We all know the old adage of taking your car into the garage (especially if you're female). A mechanic rubs his chin, sucks air through his teeth and says "oooooh, yeah, that's gonna cost ya". I've learned through my nearly 20years working with technology that the same can apply there too... but it can be reframed. You can learn code, you can run servers, you can take apart or build computers from scratch. You can change the direction of the conversation by having your own life experiences to add in to the mix. As soon as you realise the tech guy can be your best friend if you can show you understand - and care - even just a little, your life with them, with tech, changes.
I've been learning mechanics since living in the bus too - homeJames is in great condition for a 24year old and I fully intend on keeping her that way. The subsequent conversations I've had with (usually men) who ask about the bus (whereupon I quote her specs fluidly and with genuine passion) have been understandably entertaining.
But I've still struggled to find 'my place' within the sociopolitical, and especially economic, debates. I get confused by numbers. I get even more confused when stats quoted by one person are completely different to stats quoted by another (as beautifully illustrated in this article ). Where do these numbers even come from? Having run a couple of freelance ventures in two countries, a limited company in the UK and project budgets of up to $2.4 million, I've learned that numbers are tricky in practice - they can be hard to control even for the most fastidious of producers! I have observed, and struggled with, how easy it can be for others to obfuscate... truth in numbers is relative, it seems. Stats are the worst!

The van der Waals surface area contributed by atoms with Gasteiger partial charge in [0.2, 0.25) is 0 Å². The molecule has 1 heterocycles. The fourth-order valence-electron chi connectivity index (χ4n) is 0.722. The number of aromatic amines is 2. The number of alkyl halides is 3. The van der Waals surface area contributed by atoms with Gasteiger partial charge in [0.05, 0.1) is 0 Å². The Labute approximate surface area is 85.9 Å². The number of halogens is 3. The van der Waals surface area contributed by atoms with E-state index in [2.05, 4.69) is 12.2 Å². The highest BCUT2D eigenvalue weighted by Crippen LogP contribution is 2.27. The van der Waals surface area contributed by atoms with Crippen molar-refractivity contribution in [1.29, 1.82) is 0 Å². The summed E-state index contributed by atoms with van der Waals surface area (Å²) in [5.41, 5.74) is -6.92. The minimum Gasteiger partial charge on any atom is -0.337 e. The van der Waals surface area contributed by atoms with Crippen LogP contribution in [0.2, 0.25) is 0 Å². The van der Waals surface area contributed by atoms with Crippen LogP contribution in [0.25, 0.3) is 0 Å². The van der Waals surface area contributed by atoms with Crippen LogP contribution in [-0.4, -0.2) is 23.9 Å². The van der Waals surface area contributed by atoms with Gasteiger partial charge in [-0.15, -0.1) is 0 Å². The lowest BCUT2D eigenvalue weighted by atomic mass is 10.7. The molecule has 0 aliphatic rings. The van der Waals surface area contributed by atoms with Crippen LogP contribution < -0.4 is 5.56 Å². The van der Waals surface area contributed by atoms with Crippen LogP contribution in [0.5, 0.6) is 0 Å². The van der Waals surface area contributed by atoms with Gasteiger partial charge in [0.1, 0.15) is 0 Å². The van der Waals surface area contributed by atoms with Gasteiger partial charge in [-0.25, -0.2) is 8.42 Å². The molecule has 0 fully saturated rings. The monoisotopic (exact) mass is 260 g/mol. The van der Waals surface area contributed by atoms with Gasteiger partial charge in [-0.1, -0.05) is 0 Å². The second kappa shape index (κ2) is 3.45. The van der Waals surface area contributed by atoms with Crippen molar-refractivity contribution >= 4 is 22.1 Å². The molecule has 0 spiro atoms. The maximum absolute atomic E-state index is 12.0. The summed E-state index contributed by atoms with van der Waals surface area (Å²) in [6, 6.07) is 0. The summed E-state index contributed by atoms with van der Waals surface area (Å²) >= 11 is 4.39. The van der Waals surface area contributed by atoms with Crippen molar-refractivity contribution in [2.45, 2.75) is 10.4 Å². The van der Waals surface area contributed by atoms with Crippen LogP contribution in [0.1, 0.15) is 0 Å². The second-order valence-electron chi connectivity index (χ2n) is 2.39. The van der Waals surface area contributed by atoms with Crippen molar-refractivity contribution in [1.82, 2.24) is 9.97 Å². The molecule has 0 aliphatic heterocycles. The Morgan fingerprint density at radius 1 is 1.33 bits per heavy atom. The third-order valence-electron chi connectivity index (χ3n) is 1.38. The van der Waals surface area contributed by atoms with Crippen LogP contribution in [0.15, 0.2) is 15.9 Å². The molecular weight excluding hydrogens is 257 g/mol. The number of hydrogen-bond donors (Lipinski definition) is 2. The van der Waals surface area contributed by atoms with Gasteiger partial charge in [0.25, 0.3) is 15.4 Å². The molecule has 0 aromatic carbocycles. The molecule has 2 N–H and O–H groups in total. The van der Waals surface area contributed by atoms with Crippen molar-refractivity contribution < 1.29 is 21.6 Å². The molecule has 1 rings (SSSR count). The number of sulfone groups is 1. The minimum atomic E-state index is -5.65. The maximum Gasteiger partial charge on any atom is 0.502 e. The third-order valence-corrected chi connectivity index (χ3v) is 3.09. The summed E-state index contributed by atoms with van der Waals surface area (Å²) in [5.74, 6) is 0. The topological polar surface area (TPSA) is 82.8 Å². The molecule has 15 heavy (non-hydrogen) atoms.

Last night this thought rolled through my mind:
"Statistics are merely a way for self-confessed 'smart' people to control the conversation. We all have the right to reject their control and distraction tactics and bring the conversation back to what matters to us instead".
For me what matters is morality, humanness... and we don't have stats for emotions! I'm horrified by how inhuman the world has become (or maybe always was, I dunno, I'm just looking at the now). So in future, when I happen to be in conversations with people who spout stats at me, I'm going to try harder to reclaim that control, bring the conversation back to what counts. Not 'how many jobs did x party versus y party create' but 'how are those employees actually surviving? - do they have any sort of quality of life? can they pay their mortgages, get to work via affordable and safe public transport or be able to afford to run a reasonably serviced vehicle? do their kids have the chance of a decent education, a reasonable income in a field they love, the freedom to choose not just what car they buy but their sexual preference?